Harriet Hume (1929)
by Rebecca West
The 1920s is actually the first decade in the 1001 Books Project that just seems insane. 277 titles in, the titles published in the 1920s are almost a fourth of that total (57 posts with 1920s literature label, 7 of which are Criterion Collection films. Harriet Hume is actually the fiftieth title from the 1001 Books Project that I've tackled. There are probably another dozen or so books left to read, including Remberance of Things Past (3000 pages) and Ulysses (900 pages.) Those two books are the functional equivalent of another 13 volumes, which means it's more like another 30 books to go, on top of the 50 already read.
I don't believe this huge jump in volume is some kind of fluke. I think there was drastic expansion of the field of "literature" in the 1920s that was the product of an increase in people "going to college" in core western markets, combined with the spread of the publishing industry to hitherto untapped markets for books. It is also likely that the increase in the volume of literature was directly related to the good fortune that many people experienced in the west prior to the stock market crash of 1929 and subsequent Great Depression.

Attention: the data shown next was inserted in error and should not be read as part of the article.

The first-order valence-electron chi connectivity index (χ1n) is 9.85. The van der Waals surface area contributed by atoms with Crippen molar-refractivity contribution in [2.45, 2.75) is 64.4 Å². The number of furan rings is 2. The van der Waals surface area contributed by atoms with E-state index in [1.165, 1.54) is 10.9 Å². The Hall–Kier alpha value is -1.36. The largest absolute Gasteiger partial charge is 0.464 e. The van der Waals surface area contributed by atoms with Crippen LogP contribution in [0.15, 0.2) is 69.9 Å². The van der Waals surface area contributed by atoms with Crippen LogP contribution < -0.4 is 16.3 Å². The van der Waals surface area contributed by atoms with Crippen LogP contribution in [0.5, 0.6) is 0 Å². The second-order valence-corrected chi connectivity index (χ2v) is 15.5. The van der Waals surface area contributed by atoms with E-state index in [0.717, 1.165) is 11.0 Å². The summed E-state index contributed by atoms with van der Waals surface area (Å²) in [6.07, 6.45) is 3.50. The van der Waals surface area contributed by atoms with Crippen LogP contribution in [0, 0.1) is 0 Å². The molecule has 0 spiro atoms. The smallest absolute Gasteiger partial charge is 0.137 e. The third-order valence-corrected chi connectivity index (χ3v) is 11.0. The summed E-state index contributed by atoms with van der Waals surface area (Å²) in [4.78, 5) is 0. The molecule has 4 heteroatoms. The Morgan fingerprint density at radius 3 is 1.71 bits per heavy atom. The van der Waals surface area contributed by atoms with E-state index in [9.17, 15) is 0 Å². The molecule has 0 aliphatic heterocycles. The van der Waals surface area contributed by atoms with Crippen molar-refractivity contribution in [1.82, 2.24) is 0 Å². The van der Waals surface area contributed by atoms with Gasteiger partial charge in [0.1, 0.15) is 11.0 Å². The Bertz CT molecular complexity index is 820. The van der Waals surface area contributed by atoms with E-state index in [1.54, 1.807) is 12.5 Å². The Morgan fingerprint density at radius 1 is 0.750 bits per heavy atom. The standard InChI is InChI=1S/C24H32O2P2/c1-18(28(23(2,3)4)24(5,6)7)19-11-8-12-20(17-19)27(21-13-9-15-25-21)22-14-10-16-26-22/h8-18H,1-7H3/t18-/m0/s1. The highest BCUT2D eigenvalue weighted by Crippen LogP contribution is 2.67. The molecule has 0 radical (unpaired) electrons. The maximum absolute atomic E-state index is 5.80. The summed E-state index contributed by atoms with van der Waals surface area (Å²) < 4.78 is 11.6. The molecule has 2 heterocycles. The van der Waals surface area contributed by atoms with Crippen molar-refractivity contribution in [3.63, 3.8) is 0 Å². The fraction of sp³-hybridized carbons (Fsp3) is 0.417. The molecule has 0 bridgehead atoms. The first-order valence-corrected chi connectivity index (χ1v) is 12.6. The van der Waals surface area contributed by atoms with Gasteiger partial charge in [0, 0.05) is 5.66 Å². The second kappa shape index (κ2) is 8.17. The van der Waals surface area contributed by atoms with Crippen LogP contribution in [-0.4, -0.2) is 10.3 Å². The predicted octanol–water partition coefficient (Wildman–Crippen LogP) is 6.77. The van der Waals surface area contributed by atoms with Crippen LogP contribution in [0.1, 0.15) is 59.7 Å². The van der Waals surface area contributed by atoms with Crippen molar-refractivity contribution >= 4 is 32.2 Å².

Rebecca West is an author working out of the literary center of the world (London) but with an Irish (i.e. outsiders) perspective. She was very much involved in the London literary scene, going so far as to bear the illegitimate child of H.G. Wells, and she lands titles on the 1001 Books List in multiple decades. The other 1920s title that Harriet Hume resembles is Orlando by Virignia Woolf, which also introduces an element of fantasy into an otherwise non-fantastical story about people ad their relationships.
In Harriet Hume, the title character has an honest-to-God ability to know the thoughts of her paramour Arnold Condorex, a young politician who rises and falls within the context of the novel. Although the publishers of the Virago Press "Women and Fiction" edition are keen to compare her to Robert Louis Stevenson in terms of her ability to be fantastical, I again, track back to Orlando, where the fantastic element is muted by the very real human emotions expressed by the characters.
Here it's the same way, Harriet surely does have a fairy like quality, but Condorex is a 20s literature archetype: the striving man on the move trying to escape his penniless roots. He is hardly a Prince Charming, whereas Hume is like a precursor to the manic pixie dream girl. Were Harriet Hume written by a man, you might call her character insulting to women, but Hume is obviously written with great sympathy by West.